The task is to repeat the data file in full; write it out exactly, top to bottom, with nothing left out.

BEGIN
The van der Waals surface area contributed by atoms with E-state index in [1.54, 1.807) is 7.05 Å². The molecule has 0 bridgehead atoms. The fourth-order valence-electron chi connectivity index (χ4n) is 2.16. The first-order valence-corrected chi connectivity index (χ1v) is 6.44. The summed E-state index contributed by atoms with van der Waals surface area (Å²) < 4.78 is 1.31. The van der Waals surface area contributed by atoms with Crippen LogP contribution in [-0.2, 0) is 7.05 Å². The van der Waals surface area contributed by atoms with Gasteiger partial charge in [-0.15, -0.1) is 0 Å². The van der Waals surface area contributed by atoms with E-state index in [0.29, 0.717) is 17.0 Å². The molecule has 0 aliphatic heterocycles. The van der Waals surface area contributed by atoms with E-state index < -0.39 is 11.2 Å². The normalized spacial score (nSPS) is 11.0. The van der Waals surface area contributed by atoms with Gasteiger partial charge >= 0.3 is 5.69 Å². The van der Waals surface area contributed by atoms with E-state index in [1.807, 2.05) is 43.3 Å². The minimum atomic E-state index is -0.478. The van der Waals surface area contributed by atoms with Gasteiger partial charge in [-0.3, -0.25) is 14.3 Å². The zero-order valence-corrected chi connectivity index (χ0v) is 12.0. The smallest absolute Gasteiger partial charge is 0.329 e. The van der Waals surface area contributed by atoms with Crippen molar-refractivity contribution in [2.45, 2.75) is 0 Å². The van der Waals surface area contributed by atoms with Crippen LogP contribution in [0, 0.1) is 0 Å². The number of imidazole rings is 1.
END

The van der Waals surface area contributed by atoms with E-state index in [1.54, 1.807) is 7.05 Å². The molecule has 0 bridgehead atoms. The fourth-order valence-electron chi connectivity index (χ4n) is 2.16. The first-order valence-corrected chi connectivity index (χ1v) is 6.44. The summed E-state index contributed by atoms with van der Waals surface area (Å²) < 4.78 is 1.31. The van der Waals surface area contributed by atoms with Crippen LogP contribution in [-0.2, 0) is 7.05 Å². The van der Waals surface area contributed by atoms with Gasteiger partial charge in [-0.15, -0.1) is 0 Å². The van der Waals surface area contributed by atoms with E-state index in [0.29, 0.717) is 17.0 Å². The molecule has 0 aliphatic heterocycles. The van der Waals surface area contributed by atoms with E-state index < -0.39 is 11.2 Å². The normalized spacial score (nSPS) is 11.0. The van der Waals surface area contributed by atoms with Gasteiger partial charge >= 0.3 is 5.69 Å². The van der Waals surface area contributed by atoms with E-state index in [1.807, 2.05) is 43.3 Å². The minimum atomic E-state index is -0.478. The van der Waals surface area contributed by atoms with Gasteiger partial charge in [-0.3, -0.25) is 14.3 Å². The zero-order valence-corrected chi connectivity index (χ0v) is 12.0. The smallest absolute Gasteiger partial charge is 0.329 e. The van der Waals surface area contributed by atoms with Crippen molar-refractivity contribution in [2.45, 2.75) is 0 Å². The van der Waals surface area contributed by atoms with Crippen LogP contribution in [0, 0.1) is 0 Å². The number of imidazole rings is 1.